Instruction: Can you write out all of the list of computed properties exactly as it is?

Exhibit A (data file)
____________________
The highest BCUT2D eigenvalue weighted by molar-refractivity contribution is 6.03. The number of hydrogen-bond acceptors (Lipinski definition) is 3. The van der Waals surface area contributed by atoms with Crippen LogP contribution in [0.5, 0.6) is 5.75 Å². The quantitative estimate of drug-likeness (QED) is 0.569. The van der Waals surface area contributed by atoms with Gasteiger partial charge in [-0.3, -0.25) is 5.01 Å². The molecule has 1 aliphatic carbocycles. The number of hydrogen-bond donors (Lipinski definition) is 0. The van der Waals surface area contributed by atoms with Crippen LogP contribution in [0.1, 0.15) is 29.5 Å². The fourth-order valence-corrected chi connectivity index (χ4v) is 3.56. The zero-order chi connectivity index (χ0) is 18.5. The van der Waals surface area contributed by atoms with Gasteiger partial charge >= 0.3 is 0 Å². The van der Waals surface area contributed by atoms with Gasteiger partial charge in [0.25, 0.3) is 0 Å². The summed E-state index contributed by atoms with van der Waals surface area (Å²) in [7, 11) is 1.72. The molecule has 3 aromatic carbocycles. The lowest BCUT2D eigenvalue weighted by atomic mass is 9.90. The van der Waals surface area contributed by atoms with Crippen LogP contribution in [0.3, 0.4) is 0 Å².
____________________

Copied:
The highest BCUT2D eigenvalue weighted by molar-refractivity contribution is 6.03. The number of hydrogen-bond acceptors (Lipinski definition) is 3. The van der Waals surface area contributed by atoms with Crippen LogP contribution in [0.5, 0.6) is 5.75 Å². The quantitative estimate of drug-likeness (QED) is 0.569. The van der Waals surface area contributed by atoms with Gasteiger partial charge in [-0.3, -0.25) is 5.01 Å². The molecule has 1 aliphatic carbocycles. The number of hydrogen-bond donors (Lipinski definition) is 0. The van der Waals surface area contributed by atoms with Crippen LogP contribution in [0.1, 0.15) is 29.5 Å². The fourth-order valence-corrected chi connectivity index (χ4v) is 3.56. The zero-order chi connectivity index (χ0) is 18.5. The van der Waals surface area contributed by atoms with Gasteiger partial charge >= 0.3 is 0 Å². The van der Waals surface area contributed by atoms with Gasteiger partial charge in [0.25, 0.3) is 0 Å². The summed E-state index contributed by atoms with van der Waals surface area (Å²) in [7, 11) is 1.72. The molecule has 3 aromatic carbocycles. The lowest BCUT2D eigenvalue weighted by atomic mass is 9.90. The van der Waals surface area contributed by atoms with Crippen LogP contribution in [0.3, 0.4) is 0 Å².